As part of an overhaul of Australia’s $1.5-trillion retirement savings sector, super funds are heading into a new era of disclosure and transparency.

Draft regulations released last month reveal the depth and extent of information that the industry regulators want Australian super funds to disclose to their members and the wider public. As one corporate lawyer recently commented, transparency is the new black and regulators are using it more and more as a tool.

The proposed new requirements – which complement the various tranches of MySuper legislation – cover everything from how information is to be displayed on fund websites, and how much trustee directors are paid through to disclosing exactly where members’ money is invested, right down to the individual investment holdings of each fund manager employed by funds.

While certain requirements concerning the disclosure of portfolio holdings appear contentious and are currently the subject of further consultation between the regulator, industry and the government, it’s hard to argue that most of the other new requirements are unreasonable, given the compulsory nature of our super system.

Quid pro quo

It should never be forgotten that super funds hold members’ money in trust and therefore the members should be entitled to know who is managing their money and where they are investing it. Moreover, if super funds expect the public companies they invest in to disclose executive and director remuneration as well as a host of other details on board practices, then surely it is appropriate that they provide similar information about their own boards.

This includes disclosure of board composition – including gender, number of board meetings, attendance, tenure of directors, director biographies and disclosure of the skills and expertise of directors. It is also appropriate that not-for-profit funds will be required to disclose whether trustee fees are paid to the director or to their representative or sponsoring organisation – typically a union or employer group. Similarly, where directors sitting on the boards of retail funds are paid by that fund’s parent company, it is important that this information is disclosed.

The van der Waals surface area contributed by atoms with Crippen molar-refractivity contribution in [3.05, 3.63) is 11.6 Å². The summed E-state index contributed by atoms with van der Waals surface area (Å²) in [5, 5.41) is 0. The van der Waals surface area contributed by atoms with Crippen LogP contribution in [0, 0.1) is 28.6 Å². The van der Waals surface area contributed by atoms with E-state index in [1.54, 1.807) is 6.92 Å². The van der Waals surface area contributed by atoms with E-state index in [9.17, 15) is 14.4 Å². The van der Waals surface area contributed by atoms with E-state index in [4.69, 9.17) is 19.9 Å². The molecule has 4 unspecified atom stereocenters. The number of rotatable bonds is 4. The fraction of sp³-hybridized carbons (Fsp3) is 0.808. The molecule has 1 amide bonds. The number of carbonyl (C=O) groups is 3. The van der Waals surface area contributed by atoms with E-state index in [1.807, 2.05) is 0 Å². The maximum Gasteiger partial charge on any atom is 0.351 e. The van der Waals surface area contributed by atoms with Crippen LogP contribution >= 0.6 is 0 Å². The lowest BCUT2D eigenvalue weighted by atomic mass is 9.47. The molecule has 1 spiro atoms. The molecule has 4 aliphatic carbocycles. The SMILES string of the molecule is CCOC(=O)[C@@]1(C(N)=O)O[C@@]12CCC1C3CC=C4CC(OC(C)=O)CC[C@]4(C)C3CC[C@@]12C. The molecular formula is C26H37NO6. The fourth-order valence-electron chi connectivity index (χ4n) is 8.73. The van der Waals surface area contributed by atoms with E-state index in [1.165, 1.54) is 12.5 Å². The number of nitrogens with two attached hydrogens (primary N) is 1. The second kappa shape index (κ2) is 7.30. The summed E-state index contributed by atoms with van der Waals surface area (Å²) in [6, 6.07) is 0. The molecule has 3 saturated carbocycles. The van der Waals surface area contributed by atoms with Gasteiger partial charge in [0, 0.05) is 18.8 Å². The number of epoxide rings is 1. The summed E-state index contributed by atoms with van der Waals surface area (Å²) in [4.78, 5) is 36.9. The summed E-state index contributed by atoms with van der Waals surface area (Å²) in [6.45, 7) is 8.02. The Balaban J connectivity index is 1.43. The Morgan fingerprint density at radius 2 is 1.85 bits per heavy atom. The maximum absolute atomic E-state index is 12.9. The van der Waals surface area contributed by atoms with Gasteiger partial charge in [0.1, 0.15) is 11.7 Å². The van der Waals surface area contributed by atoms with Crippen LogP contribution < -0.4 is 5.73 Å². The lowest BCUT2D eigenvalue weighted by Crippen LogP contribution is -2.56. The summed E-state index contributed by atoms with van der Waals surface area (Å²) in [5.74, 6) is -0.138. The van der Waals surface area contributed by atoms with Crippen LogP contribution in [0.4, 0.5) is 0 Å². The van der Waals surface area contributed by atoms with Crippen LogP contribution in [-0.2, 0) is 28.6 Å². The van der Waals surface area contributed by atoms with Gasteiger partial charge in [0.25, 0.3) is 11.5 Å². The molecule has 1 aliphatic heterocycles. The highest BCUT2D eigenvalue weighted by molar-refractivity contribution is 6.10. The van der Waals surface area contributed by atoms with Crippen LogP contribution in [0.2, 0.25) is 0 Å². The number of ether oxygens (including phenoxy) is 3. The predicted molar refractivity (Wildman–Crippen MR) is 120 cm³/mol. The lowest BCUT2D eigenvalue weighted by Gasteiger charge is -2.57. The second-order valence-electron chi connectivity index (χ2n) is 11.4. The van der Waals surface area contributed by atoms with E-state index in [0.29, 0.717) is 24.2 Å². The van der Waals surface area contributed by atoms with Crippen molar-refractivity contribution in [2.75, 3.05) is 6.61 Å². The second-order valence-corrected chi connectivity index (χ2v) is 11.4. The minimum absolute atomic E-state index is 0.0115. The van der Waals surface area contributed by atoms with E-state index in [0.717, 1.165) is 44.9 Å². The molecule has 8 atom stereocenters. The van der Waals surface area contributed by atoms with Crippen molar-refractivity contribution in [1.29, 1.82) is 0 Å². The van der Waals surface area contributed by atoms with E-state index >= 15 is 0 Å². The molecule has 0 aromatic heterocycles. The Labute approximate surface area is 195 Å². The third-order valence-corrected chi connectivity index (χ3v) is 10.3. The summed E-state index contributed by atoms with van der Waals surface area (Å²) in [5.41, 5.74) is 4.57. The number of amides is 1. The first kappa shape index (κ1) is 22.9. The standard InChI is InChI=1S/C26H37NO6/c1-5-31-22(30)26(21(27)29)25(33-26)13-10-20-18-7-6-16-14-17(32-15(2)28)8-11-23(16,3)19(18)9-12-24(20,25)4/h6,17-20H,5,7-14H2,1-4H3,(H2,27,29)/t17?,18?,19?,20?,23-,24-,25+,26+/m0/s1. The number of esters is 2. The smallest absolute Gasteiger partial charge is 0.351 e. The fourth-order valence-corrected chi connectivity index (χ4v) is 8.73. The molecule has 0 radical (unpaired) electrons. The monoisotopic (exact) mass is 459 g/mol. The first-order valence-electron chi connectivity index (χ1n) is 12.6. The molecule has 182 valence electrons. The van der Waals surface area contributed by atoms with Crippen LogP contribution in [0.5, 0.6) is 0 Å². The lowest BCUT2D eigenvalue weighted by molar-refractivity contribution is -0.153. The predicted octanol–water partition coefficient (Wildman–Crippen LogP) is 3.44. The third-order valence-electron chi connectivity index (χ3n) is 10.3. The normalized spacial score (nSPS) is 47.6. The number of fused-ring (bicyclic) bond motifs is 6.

Several leading industry funds have recognised the benefits of biting the disclosure bullet and not waiting until the eleventh hour to act.

Case study of success

The chief executive of one such fund spoke frankly at AIST’s Conference of Major Super Funds in Brisbane earlier this year about his fund’s transition to full disclosure and greater transparency. He admitted to the audience that the transition hadn’t been easy and that there was some “discomfort” for a couple of days as the executive team read about their salaries in the newspapers and on the internet as the media rushed to report these figures. But the sky didn’t fall.

Indeed, the move proved overwhelmingly positive for the fund. Its members have a much better understanding of what the fund does, and the fund has been lauded by commentators as a first mover in the area of disclosure. It is also better positioned than most of its peers to deal with the Australian Securities and Investments Commisssion’s new disclosure requirements, due to take effect from the July-1 MySuper start date.

Even if the deadline to comply with these new regulations is effectively 12 months from this date (indeed, the deadline for portfolio disclosure has been moved from six months to 90 days after June 30, 2014), funds shouldn’t underestimate the enormity of the task ahead to collect the information and then disclose it in the required format. In terms of shining a light on industry practices, ASIC has switched on the high beam. Funds need to prepare now or risk being a deer caught in the headlights.

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